The Lollar Regal Wide Range-style humbuckers are an inspired choice for this guitar
The presence of pickups bearing the surname of the man who literally wrote the book from which many of the modern boutique pickup winders learnt their trade is always reassuring. Plugging into our tweed-y review amp at stage volume is immediately grin-inducing; there’s a live, animal edge to the controllable way notes bloom easily into feedback that fans of Neil Young, Wilco, Daniel Lanois and the like will adore, but enough muscularity to ensure that proceedings don’t get too thin and scratchy.
A good set of original Wide Range humbuckers with CuNiFe magnets might offer a touch more complexity and richness, but that’s not to say these pickups aren’t an excellent match for the guitar – we wouldn’t change them for a minute.
The Zaftig’s curvy headstock brings to mind Fender’s Marauder and Starcaster
Up the dirt level and there’s a great punch and gritty jangle for indie power-pop and grunge, too, which makes this former mid-1990s teenager very happy indeed. There’s more high-end bite here than our reference set of Filter’Trons, but there’s a similar harmonic complexity and the Regals inhabit that delicious sonic space somewhere between single coils and PAFs very nicely indeed.
Switching to a blackface-style amp inevitably hollows out the midrange and opens up some of the Zaftig’s slinkier, springier tendencies. It proves excellent for Hendrix-y clean rhythm parts and snappy funk. It’s even an expressive lead machine, courtesy of both the neck and middle settings’ combination of rich depth and bite. Also – whisper it – the rhythm circuit sounds good and is a smooth and usable fourth voice, more useful than the woolly oddity found on vintage-spec instruments.
Once again, we’re enormously impressed by the smooth action and stability of the Mastery Bridge – if your offset doesn’t come with one as standard, it’s surely becoming a no-brainer retrofit. Straight out of the case, the Zaftig feels as though it’ll stand the kind of right-hand pounding that’ll make many a stock Jaguar or Jazzmaster exit the field of play, hobbling bloodied in the direction of the tech’s bench.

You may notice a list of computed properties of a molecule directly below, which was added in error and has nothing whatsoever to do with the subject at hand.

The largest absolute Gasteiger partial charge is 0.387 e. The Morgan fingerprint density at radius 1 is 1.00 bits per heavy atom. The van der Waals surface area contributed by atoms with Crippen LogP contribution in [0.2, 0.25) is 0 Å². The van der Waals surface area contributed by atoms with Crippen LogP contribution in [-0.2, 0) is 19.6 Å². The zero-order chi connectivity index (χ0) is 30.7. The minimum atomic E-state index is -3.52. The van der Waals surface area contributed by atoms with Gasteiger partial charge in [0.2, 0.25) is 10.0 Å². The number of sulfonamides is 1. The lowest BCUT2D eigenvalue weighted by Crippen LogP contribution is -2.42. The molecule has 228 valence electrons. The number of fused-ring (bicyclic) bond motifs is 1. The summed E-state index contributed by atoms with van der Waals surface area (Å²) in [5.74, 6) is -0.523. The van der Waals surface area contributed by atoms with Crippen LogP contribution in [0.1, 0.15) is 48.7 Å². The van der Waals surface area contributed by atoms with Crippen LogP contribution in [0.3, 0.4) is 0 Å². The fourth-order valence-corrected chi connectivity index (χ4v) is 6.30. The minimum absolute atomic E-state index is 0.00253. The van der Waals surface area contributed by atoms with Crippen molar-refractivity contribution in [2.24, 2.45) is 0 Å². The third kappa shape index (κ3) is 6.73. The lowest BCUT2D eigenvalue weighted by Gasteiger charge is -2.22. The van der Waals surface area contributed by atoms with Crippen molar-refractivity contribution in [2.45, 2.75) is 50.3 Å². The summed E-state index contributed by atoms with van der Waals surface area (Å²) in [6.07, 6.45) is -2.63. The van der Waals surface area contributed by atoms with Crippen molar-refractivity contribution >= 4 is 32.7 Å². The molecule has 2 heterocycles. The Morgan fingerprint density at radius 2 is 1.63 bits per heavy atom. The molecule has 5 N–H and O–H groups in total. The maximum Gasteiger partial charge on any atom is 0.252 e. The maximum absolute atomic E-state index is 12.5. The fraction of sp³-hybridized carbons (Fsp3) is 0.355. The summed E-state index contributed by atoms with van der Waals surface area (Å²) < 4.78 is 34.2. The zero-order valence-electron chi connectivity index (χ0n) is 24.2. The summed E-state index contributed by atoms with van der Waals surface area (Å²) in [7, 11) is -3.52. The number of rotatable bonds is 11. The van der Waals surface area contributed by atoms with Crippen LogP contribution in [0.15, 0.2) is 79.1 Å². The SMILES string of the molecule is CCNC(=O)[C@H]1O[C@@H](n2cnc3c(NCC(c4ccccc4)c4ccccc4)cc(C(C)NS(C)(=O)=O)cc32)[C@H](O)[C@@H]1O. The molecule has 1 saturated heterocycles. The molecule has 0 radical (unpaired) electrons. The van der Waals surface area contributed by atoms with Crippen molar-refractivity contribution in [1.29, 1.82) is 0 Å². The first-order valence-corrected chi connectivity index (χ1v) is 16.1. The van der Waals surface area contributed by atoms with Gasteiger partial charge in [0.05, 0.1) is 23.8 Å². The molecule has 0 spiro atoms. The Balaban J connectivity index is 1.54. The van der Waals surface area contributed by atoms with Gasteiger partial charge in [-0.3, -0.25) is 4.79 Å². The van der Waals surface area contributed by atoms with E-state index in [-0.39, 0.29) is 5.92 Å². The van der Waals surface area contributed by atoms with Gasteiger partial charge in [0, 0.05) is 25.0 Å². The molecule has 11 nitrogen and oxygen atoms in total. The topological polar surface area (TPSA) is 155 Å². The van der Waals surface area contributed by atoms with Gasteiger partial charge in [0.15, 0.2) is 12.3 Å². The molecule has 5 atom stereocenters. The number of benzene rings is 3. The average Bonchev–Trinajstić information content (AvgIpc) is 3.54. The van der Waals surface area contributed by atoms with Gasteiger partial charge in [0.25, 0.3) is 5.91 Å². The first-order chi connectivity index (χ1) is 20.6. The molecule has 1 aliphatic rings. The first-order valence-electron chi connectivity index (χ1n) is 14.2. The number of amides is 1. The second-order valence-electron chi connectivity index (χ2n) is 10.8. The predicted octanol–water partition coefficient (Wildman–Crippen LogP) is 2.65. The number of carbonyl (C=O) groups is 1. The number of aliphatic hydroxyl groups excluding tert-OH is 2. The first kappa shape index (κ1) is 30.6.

Given that this writer’s preferences lean towards beaten-up nitro finishes, the feel of bare wood, big 1950s neck shapes and jumbo fretwire, why is this slim and glossy section of timber so comfortable and appealing? The bound rosewood fingerboard’s 9.5-inch radius certainly helps offset (sorry) the skinny vintage-style fretwire when it comes to overall bend-friendliness but, ultimately, this is just an exceptionally good electric guitar.
Sometimes that fact alone tears the rulebook into confetti.
S.S. Zaftig Key Features
• PRICE £2,489 (inc hardcase)
• DESCRIPTION Offset body, double cutaway semi-solid electric guitar, made in USA
• BUILD Semi-acoustic alder body, hard maple neck with bound rosewood 9.5-inch radius fingerboard with dot inlays and 21 vintage-style frets, bone nut
• HARDWARE Mastery Offset Bridge and Vibrato tailpiece, Kluson vintage-style machineheads
• ELECTRICS 2x Lollar Regal humbuckers, master volume, master tone, 3-way toggle pickup selector switch, rhythm circuit on/off, rhythm circuit volume and tone
• FINISH Ice Blue Metallic (as reviewed), two or three-tone sunburst, various sparkles and metallics (see website for finish and many other options)
• LEFT-HANDERS Yes, no extra charge
• scale length 648mm/25.5”
• NECK WIDTH 42.5mm at nut, 51mm at 12th fret
• NECK DEPTH 20mm at 1st fret, 22mm at 12th fret
• STRING SPACING 36mm at nut, 52mm at bridge
• WEIGHT 7.9lbs/3.5kg
• CONTACT Coda Music 01438 350815 or coda-music.com